Cancer: The Amazing World of Cytokines
In my last article, I introduced you to the world of cytokines. For some, the article may have been a little technospeak heavy, but its the basic concepts that need to be remembered. Simply, there are these proteinaceous regulators that control practically everything in our body, cancer included. Over the past thirty years, the study of cytokines has become a science all on its own. Understanding how these various protein-chemicals regulate and modify cell reactions is still in its infancy. It is not merely a case of adding the cytokine to the cells, but knowing exactly how much to add and when to add it. The major concern of pharmacology regarding cytokines is the result of there now being plentiful data showing an association between gross changes in their production and pathophysiological or disease processes. Despite the enigmatic role of cytokines in diseases, we now use them routinely even though in the themselves they can cause disease. We still need to learn more regarding the secretion of cytokines and their expression.
Choosing the Correct Cytokine
Basically, cytokines can be divided into two specific groups. The first group consists of growth factors, such as IL2, IL7 and IL15. The second group consists of immune modulators such as IL12 and IFNγ. Growth factors when expressed will improve cell numbers (quantity) by prolonging T cell survival and expansion. But to date, none of these cytokines has been associated with T cell immortalization (cells reproducing forever). For infusion protocols of immunotherapy, the impact on quantity is incremental and manageable as long as the cytokines are added in the correct quantity and at the right time. In contrast, immune modulators like IL12 make T cells more potent (quality) without affecting cell numbers. Where these cytokines take on special significance, however, is in engraftment protocols. With 1011or more cells post-recovery secreting cytokine, high systemic exposures may create a risk that is off-target and potentially life-long. Therefore ensuring that only the correct cytokines are being released and in the correct quantity is essential lest the potential treatment actually becomes the cause of potentiated disease and even death. Basically, finding the on/off switch is key to our controlling and managing the use of cytokines.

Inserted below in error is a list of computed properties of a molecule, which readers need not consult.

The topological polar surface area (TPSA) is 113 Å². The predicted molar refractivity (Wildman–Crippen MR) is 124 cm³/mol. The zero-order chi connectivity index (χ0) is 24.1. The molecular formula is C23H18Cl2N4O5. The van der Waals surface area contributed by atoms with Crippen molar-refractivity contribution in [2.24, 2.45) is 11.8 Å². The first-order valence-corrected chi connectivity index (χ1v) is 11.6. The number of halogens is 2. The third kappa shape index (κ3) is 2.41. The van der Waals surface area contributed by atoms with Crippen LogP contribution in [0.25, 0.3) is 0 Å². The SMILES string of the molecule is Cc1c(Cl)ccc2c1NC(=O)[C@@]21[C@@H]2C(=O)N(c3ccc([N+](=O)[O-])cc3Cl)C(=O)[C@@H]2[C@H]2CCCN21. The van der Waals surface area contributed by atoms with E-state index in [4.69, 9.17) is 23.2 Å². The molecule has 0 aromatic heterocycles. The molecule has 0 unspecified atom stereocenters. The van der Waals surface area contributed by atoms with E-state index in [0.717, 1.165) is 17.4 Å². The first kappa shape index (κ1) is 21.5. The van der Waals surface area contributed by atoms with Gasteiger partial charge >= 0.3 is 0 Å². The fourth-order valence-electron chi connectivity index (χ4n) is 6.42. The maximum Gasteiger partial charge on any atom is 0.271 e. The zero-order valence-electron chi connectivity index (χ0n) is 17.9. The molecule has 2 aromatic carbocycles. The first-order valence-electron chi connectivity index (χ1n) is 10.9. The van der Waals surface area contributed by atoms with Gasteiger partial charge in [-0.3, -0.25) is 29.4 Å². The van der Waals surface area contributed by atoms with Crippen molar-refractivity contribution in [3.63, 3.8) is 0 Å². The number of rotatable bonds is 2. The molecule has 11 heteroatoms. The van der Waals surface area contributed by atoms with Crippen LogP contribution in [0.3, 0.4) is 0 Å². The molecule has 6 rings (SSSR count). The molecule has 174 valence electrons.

Varieties of Cytokines
Currently, there are more than 200 cytokines recognized. In contrast to hormones, cytokines are small polypeptides and glycoproteins usually produced by a variety of cell types. The biological effects of several cytokines often overlap and individual cytokines can possess multiple regulatory functions. A further way of categorizing cytokines is by whether they are produced by T-helper cells Type 1 or Type 2. Th1 cells will produce IFN-γ, interleukin IL-2, IL-15 and lymphotoxin TNF-β. The Th2 cells produce IL-4, IL-5, IL-6, IL-9 and IL-13. Both Th1 and Th2 cells produce IL-10. The Th1 cytokines inhibit growth of intracellular pathogens (viruses, bacteria, fungi) and tumour cells. They enhance the delayed type hypersensitivity, phagocytosis, oxidative burst, inflammatory reactions and expression of class I and II MHC molecules. Simply put, in cancer, it is the Th1 cytokines that we are most interested in.